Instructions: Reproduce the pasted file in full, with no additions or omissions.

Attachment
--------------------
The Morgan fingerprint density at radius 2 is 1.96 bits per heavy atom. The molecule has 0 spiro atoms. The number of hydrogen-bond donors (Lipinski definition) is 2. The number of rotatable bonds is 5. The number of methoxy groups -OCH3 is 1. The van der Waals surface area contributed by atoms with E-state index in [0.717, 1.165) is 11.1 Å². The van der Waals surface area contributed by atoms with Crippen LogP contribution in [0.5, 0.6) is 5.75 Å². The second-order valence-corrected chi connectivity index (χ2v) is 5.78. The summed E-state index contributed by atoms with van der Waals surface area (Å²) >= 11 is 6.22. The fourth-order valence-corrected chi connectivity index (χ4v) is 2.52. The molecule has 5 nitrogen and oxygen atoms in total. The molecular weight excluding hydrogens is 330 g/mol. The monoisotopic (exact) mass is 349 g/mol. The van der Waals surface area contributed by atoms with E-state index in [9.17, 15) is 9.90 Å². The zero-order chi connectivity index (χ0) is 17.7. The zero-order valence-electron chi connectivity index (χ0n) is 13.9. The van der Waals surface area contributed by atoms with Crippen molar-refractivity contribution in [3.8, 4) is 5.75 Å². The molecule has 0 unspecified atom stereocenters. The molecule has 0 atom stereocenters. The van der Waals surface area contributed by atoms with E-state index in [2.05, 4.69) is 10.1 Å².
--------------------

The Morgan fingerprint density at radius 2 is 1.96 bits per heavy atom. The molecule has 0 spiro atoms. The number of hydrogen-bond donors (Lipinski definition) is 2. The number of rotatable bonds is 5. The number of methoxy groups -OCH3 is 1. The van der Waals surface area contributed by atoms with E-state index in [0.717, 1.165) is 11.1 Å². The van der Waals surface area contributed by atoms with Crippen LogP contribution in [0.5, 0.6) is 5.75 Å². The second-order valence-corrected chi connectivity index (χ2v) is 5.78. The summed E-state index contributed by atoms with van der Waals surface area (Å²) >= 11 is 6.22. The fourth-order valence-corrected chi connectivity index (χ4v) is 2.52. The molecule has 5 nitrogen and oxygen atoms in total. The molecular weight excluding hydrogens is 330 g/mol. The monoisotopic (exact) mass is 349 g/mol. The van der Waals surface area contributed by atoms with E-state index in [9.17, 15) is 9.90 Å². The zero-order chi connectivity index (χ0) is 17.7. The zero-order valence-electron chi connectivity index (χ0n) is 13.9. The van der Waals surface area contributed by atoms with Crippen molar-refractivity contribution in [3.8, 4) is 5.75 Å². The molecule has 0 unspecified atom stereocenters. The molecule has 0 atom stereocenters. The van der Waals surface area contributed by atoms with E-state index in [2.05, 4.69) is 10.1 Å².